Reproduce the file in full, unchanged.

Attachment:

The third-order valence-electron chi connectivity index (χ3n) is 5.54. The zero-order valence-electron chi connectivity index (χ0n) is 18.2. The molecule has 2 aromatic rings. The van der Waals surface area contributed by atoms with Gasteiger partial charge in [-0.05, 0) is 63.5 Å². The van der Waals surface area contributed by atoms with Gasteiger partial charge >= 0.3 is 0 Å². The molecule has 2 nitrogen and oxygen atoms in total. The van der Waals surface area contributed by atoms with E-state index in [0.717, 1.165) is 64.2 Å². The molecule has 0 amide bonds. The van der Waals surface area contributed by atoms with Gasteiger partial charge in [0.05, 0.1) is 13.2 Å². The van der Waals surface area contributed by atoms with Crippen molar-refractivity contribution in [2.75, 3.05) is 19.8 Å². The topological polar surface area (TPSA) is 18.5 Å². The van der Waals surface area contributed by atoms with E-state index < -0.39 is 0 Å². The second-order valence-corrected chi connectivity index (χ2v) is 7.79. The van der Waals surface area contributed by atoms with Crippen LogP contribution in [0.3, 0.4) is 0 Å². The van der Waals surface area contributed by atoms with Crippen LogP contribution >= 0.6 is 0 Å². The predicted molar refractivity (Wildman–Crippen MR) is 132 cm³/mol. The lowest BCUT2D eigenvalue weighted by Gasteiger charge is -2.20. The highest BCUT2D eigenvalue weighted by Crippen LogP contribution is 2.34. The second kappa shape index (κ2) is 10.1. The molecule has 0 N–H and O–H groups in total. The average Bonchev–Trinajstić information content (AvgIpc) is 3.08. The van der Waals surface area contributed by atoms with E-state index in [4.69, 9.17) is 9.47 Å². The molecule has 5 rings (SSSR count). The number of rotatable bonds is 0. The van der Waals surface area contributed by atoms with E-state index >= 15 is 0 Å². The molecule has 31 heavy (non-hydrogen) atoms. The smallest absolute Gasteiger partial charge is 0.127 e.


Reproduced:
The third-order valence-electron chi connectivity index (χ3n) is 5.54. The zero-order valence-electron chi connectivity index (χ0n) is 18.2. The molecule has 2 aromatic rings. The van der Waals surface area contributed by atoms with Gasteiger partial charge in [-0.05, 0) is 63.5 Å². The van der Waals surface area contributed by atoms with Gasteiger partial charge >= 0.3 is 0 Å². The molecule has 2 nitrogen and oxygen atoms in total. The van der Waals surface area contributed by atoms with E-state index in [0.717, 1.165) is 64.2 Å². The molecule has 0 amide bonds. The van der Waals surface area contributed by atoms with Gasteiger partial charge in [0.05, 0.1) is 13.2 Å². The van der Waals surface area contributed by atoms with Crippen molar-refractivity contribution in [2.75, 3.05) is 19.8 Å². The topological polar surface area (TPSA) is 18.5 Å². The van der Waals surface area contributed by atoms with E-state index < -0.39 is 0 Å². The second-order valence-corrected chi connectivity index (χ2v) is 7.79. The van der Waals surface area contributed by atoms with Crippen LogP contribution in [0.3, 0.4) is 0 Å². The van der Waals surface area contributed by atoms with Crippen LogP contribution >= 0.6 is 0 Å². The predicted molar refractivity (Wildman–Crippen MR) is 132 cm³/mol. The lowest BCUT2D eigenvalue weighted by Gasteiger charge is -2.20. The highest BCUT2D eigenvalue weighted by Crippen LogP contribution is 2.34. The second kappa shape index (κ2) is 10.1. The molecule has 0 N–H and O–H groups in total. The average Bonchev–Trinajstić information content (AvgIpc) is 3.08. The van der Waals surface area contributed by atoms with E-state index in [4.69, 9.17) is 9.47 Å². The molecule has 5 rings (SSSR count). The number of rotatable bonds is 0. The van der Waals surface area contributed by atoms with E-state index >= 15 is 0 Å². The molecule has 31 heavy (non-hydrogen) atoms. The smallest absolute Gasteiger partial charge is 0.127 e.